In 1945, Oklahoma needed vision more than ever, and the football program needed the right coach.
Snorter Luster, Noble's college roommate, had resigned as football coach after a series of mediocre seasons. While discussing possible replacements, the regents began to examine how "The Grapes of Wrath" had demoralized the state, and what could be done about it. According to OU president George Cross, who detailed the conversation in his book, "Presidents Can't Punt," Noble reasoned that the university could help.
By hiring a football coach who could recruit World War II veterans -- many had four years of athletic eligibility remaining -- the Sooners, Noble argued, could field a great football team overnight.
"He saw it as an opportunity to bring some electricity to the state," Cawley said.
The regents flew in Jim Tatum, who brought a prospective assistant coach with him to the interview. The two had coached together on one of the Navy's service teams.
This prospective assistant, however, stole the show. And Noble was so impressed, he prodded the regents to offer Tatum the job -- with the stipulation that he bring Charles "Bud" Wilkinson with him.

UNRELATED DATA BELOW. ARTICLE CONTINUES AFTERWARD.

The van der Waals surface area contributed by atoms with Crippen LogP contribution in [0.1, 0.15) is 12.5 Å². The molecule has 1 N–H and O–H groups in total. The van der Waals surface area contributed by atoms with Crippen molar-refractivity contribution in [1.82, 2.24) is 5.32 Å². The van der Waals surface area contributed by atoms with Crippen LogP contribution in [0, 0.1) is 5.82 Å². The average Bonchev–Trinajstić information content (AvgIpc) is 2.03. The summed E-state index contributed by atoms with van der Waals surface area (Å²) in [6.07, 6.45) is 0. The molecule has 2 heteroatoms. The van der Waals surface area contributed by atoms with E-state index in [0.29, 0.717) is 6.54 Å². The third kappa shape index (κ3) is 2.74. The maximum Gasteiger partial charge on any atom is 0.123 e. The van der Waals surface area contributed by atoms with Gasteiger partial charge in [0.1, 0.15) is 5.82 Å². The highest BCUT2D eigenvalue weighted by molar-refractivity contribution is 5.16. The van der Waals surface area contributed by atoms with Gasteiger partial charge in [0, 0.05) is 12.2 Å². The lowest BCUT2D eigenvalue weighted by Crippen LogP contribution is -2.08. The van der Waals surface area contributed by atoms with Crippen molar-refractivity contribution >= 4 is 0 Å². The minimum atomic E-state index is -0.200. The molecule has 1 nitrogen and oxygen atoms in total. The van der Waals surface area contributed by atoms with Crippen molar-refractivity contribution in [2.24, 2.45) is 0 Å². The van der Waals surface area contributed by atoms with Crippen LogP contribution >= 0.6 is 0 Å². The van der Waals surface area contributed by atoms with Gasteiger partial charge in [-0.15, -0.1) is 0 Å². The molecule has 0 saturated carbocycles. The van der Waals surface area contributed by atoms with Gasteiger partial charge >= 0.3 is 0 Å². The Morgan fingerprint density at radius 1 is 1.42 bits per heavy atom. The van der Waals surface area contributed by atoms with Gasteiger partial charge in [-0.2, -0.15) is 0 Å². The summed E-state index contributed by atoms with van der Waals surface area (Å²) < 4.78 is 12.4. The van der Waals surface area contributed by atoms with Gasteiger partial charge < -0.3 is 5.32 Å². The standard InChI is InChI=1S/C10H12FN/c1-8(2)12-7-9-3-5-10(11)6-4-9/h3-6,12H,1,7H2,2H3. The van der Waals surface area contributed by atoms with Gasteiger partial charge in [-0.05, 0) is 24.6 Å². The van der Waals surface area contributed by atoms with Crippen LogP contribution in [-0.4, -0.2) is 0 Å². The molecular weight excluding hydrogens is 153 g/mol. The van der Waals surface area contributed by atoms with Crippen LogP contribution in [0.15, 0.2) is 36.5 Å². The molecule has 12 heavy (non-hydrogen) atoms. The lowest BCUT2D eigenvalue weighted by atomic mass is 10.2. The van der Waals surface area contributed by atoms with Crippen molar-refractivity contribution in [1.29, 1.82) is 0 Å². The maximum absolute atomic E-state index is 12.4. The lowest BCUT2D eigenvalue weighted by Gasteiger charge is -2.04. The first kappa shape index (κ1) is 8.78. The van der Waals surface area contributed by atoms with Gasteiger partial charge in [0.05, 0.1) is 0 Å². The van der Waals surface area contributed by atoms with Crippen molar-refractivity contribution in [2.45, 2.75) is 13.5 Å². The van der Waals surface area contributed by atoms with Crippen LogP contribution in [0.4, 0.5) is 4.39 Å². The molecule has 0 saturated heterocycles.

After one season, Tatum left for Maryland and Wilkinson was convinced to stay.
"One day in high school, I went home to eat lunch and Daddy said, 'Honey, I want you to meet someone,' " recalled Ann Brown, Noble's daughter. " 'This is Mr. Wilkinson. He's going to be our next football coach.' "
OU's irresistible football dynasty was full steam ahead. The state's image as a destitute wasteland dissipated, and in its place, a reputation of winning college football.
"Anywhere you go, anytime you mention you're from Oklahoma, people immediately think of our football team," Weitzenhoffer said. "That's not a negative. It's what we're known for."
Consequently, football has become part of Oklahoma's fabric. University admissions go up when the Sooners win. Same with fundraising.
Unfortunately, Noble never got to see the culmination of what he helped build. On Valentine's Day 1950 -- three years before the start of OU's 47-game winning streak -- Noble died of a heart attack at age 53.
"I don't think anyone recognized the value of what he helped create until after it was created," Weitzenhoffer said. "But without the pushing of Mr. Noble, it never would have happened. It wouldn't have existed.
"We wouldn't be where we are now."
Jake Trotter covers University of Oklahoma football for SoonerNation.